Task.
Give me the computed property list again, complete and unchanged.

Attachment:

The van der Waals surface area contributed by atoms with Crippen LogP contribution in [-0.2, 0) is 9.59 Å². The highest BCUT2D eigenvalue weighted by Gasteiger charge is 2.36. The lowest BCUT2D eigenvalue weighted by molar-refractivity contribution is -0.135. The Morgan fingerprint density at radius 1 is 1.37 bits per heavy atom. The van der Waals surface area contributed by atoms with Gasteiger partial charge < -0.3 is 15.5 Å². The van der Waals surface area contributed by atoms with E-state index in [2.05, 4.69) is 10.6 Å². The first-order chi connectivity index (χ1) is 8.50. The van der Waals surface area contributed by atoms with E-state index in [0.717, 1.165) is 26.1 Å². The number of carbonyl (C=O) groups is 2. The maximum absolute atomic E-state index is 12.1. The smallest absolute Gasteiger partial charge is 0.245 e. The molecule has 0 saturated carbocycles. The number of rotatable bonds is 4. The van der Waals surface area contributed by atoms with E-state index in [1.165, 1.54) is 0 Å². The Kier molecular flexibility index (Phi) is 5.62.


The van der Waals surface area contributed by atoms with Crippen LogP contribution in [-0.2, 0) is 9.59 Å². The highest BCUT2D eigenvalue weighted by Gasteiger charge is 2.36. The lowest BCUT2D eigenvalue weighted by molar-refractivity contribution is -0.135. The Morgan fingerprint density at radius 1 is 1.37 bits per heavy atom. The van der Waals surface area contributed by atoms with Gasteiger partial charge < -0.3 is 15.5 Å². The van der Waals surface area contributed by atoms with E-state index in [2.05, 4.69) is 10.6 Å². The first-order chi connectivity index (χ1) is 8.50. The van der Waals surface area contributed by atoms with E-state index in [0.717, 1.165) is 26.1 Å². The number of carbonyl (C=O) groups is 2. The maximum absolute atomic E-state index is 12.1. The smallest absolute Gasteiger partial charge is 0.245 e. The molecule has 0 saturated carbocycles. The number of rotatable bonds is 4. The van der Waals surface area contributed by atoms with E-state index in [1.165, 1.54) is 0 Å². The Kier molecular flexibility index (Phi) is 5.62.